Panic has ensued after the National Department of Health issued a warning to the public to avoid all processed meat products due to a listeriosis outbreak.
Listeria is a bacterium which is commonly found in soil, vegetation and the faeces of some animals. The bacterium is able to contaminate a large variety of foods, such as meat and meat products, dairy products, frozen and fresh produce, as well as ready-to-eat products (processed meats).
According to Minister of Health, Aaron Motsoaledi, the most recent listeriosis outbreak was narrowed down to Enterprise’s Polokwane facility. Operations have been suspended at this facility, as well as the Germiston facility.
Listeria has also been traced to a Rainbow Chicken facility in the Free State. Testing at this facility is being conducted to deduce which sequence type of listeria has contaminated the food products there. RCL Foods has also suspended all production of its polony brands. Its Wolwehoek production plant has been suspended pending testing.
Tiger Brands has also contacted all retailers to advise that all their processed food products be recalled from shelves, and also conducted follow-up procedures to ensure that the products have already been recalled from shelves.
Pick n Pay and Woolworths have been pegged as sources in selling listeria-contaminated food, with Pick n Pay’s David North saying that all products produced by the identified manufacturing sites have been immediately recalled.
According to the Consumer Goods Council of South Africa, customers will get a refund when they return recalled products to the supermarket the goods were purchased from. Deputy commissioner of the National Consumer Council Thenzi Mabuza has also stated that the companies will have to report to the Council by Monday morning on how they plan to go about recalling contaminated food items.
“They also need to let us know which other products were made in the factories and could have been contaminated by listeria bacteria. They also need to say the time they are going to take to recall the product and the strategy of how consumers dispose of products.”
This listeria outbreak has claimed the lives of 180 people since January of 2017 and has left 940 affected, with the majority of deaths occurring in the Gauteng province. The Western Cape has the second-highest number of recorded cases of listeria in the country.
The disease was traced after several children in Soweto became ill with what was assumed to be gastroenteritis earlier last week. After tests were conducted, it proved that the children were ill with listeriosis.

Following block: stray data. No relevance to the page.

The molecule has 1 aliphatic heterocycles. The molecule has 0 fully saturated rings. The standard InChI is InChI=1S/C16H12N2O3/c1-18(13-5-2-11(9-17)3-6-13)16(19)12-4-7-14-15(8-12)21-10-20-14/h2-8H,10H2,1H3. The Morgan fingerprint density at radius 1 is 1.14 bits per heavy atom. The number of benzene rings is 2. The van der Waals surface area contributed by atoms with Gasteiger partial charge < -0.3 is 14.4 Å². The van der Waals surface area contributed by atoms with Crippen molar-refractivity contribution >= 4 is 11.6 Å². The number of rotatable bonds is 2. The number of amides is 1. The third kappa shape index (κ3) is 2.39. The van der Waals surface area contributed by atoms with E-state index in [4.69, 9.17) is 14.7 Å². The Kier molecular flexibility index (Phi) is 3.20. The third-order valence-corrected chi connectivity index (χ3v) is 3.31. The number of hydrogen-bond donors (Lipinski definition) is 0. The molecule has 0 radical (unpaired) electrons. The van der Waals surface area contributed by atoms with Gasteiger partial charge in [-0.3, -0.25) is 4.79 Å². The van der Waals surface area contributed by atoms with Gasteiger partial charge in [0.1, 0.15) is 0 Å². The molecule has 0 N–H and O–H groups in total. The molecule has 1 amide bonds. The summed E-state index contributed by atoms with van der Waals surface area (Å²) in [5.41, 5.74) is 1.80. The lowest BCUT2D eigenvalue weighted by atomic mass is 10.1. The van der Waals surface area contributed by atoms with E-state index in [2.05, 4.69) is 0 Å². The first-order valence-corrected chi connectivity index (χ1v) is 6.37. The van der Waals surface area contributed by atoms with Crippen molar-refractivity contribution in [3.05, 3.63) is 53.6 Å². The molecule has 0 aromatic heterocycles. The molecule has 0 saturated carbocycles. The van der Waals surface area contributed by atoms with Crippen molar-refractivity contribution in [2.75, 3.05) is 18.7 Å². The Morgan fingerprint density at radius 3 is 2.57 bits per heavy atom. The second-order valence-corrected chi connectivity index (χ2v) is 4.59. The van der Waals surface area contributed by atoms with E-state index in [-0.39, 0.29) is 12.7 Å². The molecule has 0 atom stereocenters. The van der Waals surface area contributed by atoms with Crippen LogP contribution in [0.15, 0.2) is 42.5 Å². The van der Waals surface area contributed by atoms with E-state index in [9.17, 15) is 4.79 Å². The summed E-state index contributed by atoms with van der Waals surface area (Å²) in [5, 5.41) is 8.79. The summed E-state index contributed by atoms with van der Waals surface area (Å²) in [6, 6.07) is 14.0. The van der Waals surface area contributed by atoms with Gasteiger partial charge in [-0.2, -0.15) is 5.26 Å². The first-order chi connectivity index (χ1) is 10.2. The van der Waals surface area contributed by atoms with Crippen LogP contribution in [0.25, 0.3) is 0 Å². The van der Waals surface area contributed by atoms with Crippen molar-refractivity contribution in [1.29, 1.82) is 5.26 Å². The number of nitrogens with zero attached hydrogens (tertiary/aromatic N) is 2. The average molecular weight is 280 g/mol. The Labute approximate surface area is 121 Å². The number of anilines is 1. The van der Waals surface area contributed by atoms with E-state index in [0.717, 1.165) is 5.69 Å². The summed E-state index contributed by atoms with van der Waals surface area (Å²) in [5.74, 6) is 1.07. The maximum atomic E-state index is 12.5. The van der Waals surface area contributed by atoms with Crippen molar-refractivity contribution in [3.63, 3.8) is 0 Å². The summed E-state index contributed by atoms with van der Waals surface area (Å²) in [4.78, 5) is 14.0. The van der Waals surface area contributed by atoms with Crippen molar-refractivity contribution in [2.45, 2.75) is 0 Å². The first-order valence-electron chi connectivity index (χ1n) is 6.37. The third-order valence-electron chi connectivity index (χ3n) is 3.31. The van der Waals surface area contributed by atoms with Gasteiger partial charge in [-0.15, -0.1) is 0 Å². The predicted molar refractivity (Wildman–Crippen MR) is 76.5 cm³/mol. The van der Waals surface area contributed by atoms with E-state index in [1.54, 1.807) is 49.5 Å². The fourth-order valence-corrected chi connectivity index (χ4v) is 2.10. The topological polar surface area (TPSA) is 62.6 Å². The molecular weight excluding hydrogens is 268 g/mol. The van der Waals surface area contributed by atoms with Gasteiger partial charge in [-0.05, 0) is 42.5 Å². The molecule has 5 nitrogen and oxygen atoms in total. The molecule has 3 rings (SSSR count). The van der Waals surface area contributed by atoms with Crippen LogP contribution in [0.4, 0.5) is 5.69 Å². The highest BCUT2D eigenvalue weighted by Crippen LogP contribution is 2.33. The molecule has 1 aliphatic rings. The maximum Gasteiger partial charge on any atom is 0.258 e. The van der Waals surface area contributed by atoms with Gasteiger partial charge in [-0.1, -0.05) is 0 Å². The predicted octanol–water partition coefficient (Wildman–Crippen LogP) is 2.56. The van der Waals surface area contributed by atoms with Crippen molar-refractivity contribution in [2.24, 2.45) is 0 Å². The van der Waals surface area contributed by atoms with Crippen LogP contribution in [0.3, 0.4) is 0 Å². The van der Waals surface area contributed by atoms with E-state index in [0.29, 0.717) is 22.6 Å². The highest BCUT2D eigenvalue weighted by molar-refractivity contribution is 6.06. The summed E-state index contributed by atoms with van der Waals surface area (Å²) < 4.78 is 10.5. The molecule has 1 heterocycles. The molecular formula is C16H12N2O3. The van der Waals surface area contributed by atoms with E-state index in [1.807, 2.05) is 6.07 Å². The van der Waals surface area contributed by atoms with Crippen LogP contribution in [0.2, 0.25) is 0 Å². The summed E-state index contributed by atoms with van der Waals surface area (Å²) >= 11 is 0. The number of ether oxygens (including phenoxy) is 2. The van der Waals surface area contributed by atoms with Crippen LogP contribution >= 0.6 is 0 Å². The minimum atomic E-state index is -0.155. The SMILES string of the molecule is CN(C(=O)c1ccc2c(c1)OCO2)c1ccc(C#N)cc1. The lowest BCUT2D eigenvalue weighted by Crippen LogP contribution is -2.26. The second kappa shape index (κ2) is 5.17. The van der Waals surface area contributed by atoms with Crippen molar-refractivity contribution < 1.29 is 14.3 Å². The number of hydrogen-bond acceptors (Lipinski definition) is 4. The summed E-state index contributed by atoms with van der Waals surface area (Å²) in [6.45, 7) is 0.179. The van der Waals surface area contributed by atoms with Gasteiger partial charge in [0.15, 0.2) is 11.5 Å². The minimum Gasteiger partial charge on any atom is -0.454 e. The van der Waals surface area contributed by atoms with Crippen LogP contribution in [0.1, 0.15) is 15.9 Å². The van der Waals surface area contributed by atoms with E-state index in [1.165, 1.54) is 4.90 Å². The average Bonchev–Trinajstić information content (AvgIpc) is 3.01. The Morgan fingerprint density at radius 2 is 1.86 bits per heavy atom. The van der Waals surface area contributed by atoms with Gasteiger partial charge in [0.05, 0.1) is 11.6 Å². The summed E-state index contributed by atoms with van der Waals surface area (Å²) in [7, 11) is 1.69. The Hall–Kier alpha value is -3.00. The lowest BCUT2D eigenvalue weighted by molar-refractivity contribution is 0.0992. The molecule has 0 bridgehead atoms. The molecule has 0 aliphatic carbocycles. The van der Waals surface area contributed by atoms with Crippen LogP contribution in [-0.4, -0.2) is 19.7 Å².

List from Woolworths of foods that could possibly be contaminated:
WAFERTHIN CHARGRILLED HAM 125G
WAFERTHIN ROASTED CHICKEN 125G
WAFERTHIN SMOKED HAM 125G
WAFERTHIN COOKED HAM 125G
WAFERTHIN SMOKED CHICKEN 125G
500G SMOKED VIENNAS
1KG SMOKED VIENNAS
500G RED VIENNAS
1KG RED VIENNAS
375g COCKTAIL VIENNAS
125G SMOKED CHEESY VIENNAS
400G BULK SALAMI STICKS
150G SALAMI STICKS
85G PLAIN SALAMI STICKS
85G SPICY SALAMI STICKS
60G PLAIN SALAMI BITES
150G SPICY SALAMI STICKS
85G CORIANDER SALAMI
60G SPICY SALAMI BITES
250G SMOKED AND ROASTED GAMMON
SLICED LEAN HAM 125G
SLICED COOKED HAM 250G
SLICED COOKED HAM 125G
250G HAM SELECTION 9932
250G ASSORTED COLD MEAT
200G SLICED SALAMI
100G GERMAN SALAMI
100G SLICED PEPPERED SALAMI
100G SPICY SALAMI
125G COUNTRY HAM
— Tumi Sole (@tumisole) March 5, 2018
Motsoaledi has also urged anyone who has purchased Enterprise or Rainbow Chicken products not only to throw the products away, but also to thoroughly clean their refrigerators to avoid cross-contamination.
It is advised that those who have the following symptoms seek medical attention:
- Vomiting (which is sometimes preceded by diarrhea)
- General weakness
- Stiff neck
When caught early, listeria can be cured within seven days. Those with compromised immune systems, infants, elderly and pregnant women require urgent medical. This involves either being treated with fluids through an IV drip or a course of antibiotics.
The majority of people infected by Listeria recover within seven days. However, those with a compromised immune system, older adults, infants or pregnant women require urgent medical care – treatment involves either a course of antibiotics or fluids through an IV drip.
A mild listeriosis infection can be treated at home with the following:
- Clear fluids
- The BRAT diet which includes bananas, rice, apple sauce and toast.
- Other bland foods that will not irritate the stomach
- Plenty of bed rest
When disposing of listeria-contaminated foods, do so safely. It is advised that these foods be wrapped in separate packaging, such as plastic bags, when being disposed of. Be cautious when throwing away possibly contaminated foods, as those who riffle through your waste may consume them.